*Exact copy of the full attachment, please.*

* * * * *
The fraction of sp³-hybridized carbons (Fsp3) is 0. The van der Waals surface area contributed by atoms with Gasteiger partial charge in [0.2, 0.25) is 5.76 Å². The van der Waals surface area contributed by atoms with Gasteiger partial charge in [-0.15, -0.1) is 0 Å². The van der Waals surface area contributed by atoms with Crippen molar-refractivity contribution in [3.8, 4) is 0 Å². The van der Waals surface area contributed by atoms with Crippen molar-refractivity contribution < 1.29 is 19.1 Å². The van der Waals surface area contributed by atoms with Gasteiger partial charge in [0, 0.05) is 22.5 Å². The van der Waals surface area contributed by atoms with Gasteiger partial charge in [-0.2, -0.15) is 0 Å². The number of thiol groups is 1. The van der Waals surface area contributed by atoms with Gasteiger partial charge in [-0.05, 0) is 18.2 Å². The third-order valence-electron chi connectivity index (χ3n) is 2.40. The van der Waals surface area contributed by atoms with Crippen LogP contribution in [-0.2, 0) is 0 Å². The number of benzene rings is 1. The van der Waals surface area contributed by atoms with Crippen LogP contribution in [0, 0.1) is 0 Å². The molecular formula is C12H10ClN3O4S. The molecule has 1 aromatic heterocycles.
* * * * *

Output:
The fraction of sp³-hybridized carbons (Fsp3) is 0. The van der Waals surface area contributed by atoms with Gasteiger partial charge in [0.2, 0.25) is 5.76 Å². The van der Waals surface area contributed by atoms with Gasteiger partial charge in [-0.15, -0.1) is 0 Å². The van der Waals surface area contributed by atoms with Crippen molar-refractivity contribution in [3.8, 4) is 0 Å². The van der Waals surface area contributed by atoms with Crippen molar-refractivity contribution < 1.29 is 19.1 Å². The van der Waals surface area contributed by atoms with Gasteiger partial charge in [0, 0.05) is 22.5 Å². The van der Waals surface area contributed by atoms with Gasteiger partial charge in [-0.2, -0.15) is 0 Å². The number of thiol groups is 1. The van der Waals surface area contributed by atoms with Gasteiger partial charge in [-0.05, 0) is 18.2 Å². The third-order valence-electron chi connectivity index (χ3n) is 2.40. The van der Waals surface area contributed by atoms with Crippen LogP contribution in [-0.2, 0) is 0 Å². The number of benzene rings is 1. The van der Waals surface area contributed by atoms with Crippen LogP contribution in [0, 0.1) is 0 Å². The molecular formula is C12H10ClN3O4S. The molecule has 1 aromatic heterocycles.